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These come from a recent University of California Alumni Association profile of economist Emmanuel Saez and his work that was linked to by the excellent online newsletter Too Much:

The top 1 percenters in the United States, for example, have seen their share of national income rise from under 8 percent in 1970 to just under 20 percent in 2010. A similar pattern is seen in Canada, which also adopted the same esprit de laissez-faire that made Reaganomics the hallmark of United States fiscal policy in the 1980s.

In contrast, over the same period, the top 1 percenters in Japan saw their share of national income inch up from 8 to 9.5 percent. French and Swedish plutocrats were similarly deprived. (Emphasis supplied).

Meanwhile, check out the following amazing graph of Census data that also comes from the folks at Too Much: Read More

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Inequality - long termThe good people at Inequality.org and the online publication Too Much do a great job each week of documenting America’s one-sided class warfare and the fast-mushrooming gap between the haves and have nots. If you’re not already a subscriber to their updates, click here to get signed up.

The graphic at left was featured in the most recent edition of Too Much and paints a remarkable picture of where the market fundamentalists appear bent on taking the country in the years to come.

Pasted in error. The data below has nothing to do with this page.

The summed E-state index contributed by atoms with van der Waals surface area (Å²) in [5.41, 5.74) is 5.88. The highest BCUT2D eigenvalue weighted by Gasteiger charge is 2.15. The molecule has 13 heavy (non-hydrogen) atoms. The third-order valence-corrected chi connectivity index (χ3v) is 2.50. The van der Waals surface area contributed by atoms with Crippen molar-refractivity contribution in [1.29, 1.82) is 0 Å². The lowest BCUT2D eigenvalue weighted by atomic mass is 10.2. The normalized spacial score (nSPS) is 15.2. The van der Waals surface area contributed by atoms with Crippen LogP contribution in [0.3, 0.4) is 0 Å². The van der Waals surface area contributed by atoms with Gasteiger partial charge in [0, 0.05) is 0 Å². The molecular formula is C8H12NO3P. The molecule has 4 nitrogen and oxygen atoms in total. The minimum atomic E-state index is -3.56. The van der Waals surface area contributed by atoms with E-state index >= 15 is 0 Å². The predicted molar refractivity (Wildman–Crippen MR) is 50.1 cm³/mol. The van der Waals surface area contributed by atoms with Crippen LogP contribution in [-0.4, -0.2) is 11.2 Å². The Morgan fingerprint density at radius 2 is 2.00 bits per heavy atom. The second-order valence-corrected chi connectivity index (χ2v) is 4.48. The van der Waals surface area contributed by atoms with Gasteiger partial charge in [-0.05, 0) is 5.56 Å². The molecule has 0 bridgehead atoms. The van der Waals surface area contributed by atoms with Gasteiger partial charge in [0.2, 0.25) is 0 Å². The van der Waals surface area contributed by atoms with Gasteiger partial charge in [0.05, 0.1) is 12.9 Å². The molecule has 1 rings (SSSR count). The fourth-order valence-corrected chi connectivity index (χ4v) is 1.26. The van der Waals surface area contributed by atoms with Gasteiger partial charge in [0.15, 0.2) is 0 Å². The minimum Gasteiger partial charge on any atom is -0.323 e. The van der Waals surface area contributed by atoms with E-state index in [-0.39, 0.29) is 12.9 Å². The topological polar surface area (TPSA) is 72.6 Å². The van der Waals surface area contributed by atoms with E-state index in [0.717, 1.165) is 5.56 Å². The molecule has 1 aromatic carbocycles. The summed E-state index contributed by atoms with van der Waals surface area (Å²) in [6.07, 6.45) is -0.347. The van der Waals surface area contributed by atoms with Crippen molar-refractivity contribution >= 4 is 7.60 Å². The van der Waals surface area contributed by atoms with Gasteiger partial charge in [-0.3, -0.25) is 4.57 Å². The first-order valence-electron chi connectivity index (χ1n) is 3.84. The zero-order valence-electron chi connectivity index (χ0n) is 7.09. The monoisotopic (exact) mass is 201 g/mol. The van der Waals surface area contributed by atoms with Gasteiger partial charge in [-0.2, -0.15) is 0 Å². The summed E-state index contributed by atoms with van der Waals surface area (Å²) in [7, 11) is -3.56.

Note: You might want to make sure that anyone you share it with this evening has a cold beverage close by to ease the pain.

 

 

 

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The huge and growing gaps in wealth and income inequality are much in the news these days — from Washington to the Vatican and here’s why: the plain facts are simply stunning and overwhelming. To see this in black and white (or, to be more accurate, red, orange and blue) click here and here to check out two new animated graphs from Chad Stone of the Center on Budget and Policy Priorities (a third one will be released shortly).

As Stone notes by way on introduction with the understated language of a crack economist:

“The economic fortunes of the wealthy and everyone else have diverged sharply in recent decades.  It wasn’t always this way; from the end of World War II into the 1970s, income growth was shared equally among all segments of the population.  But, as we’ll illustrate in three animated graphs, most of the income growth in recent decades has occurred at the very top.”

As the graphs show here and here, that’s putting it gently.

 

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Political contributionsAs this amazing graph from a new report in the Journal of Economic Perspectives shows, there is a pretty straightforward reason that big money has become so unassailable in modern American politics.

Sam Pizzigatti has more at Too Much online and Maureen Dowd touches on the same sobering theme in her weekend broadside at the Clinton wealth machine.

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NC Policy Watch follower Betsy Caudle Lowman of Boone recently sent us the following essay — we hope you will enjoy it.

U.S. declines into “de-MOCK-racy”
By Betsy Caudle Lowman

Each year The Economist, a conservative British news magazine, rates the nations of the world on the degree to which they operate according to democratic principles. This year, Norway replaced Sweden at the top of the heap. The United States is not included in the highest category, which includes Norway, Sweden, Denmark, Finland, Canada, Australia, Germany, France, and Britain. Should this surprise anyone?  Americans love to believe they have government “of the people, by the people, and for the people,” but this has never been less true than at present.  Read More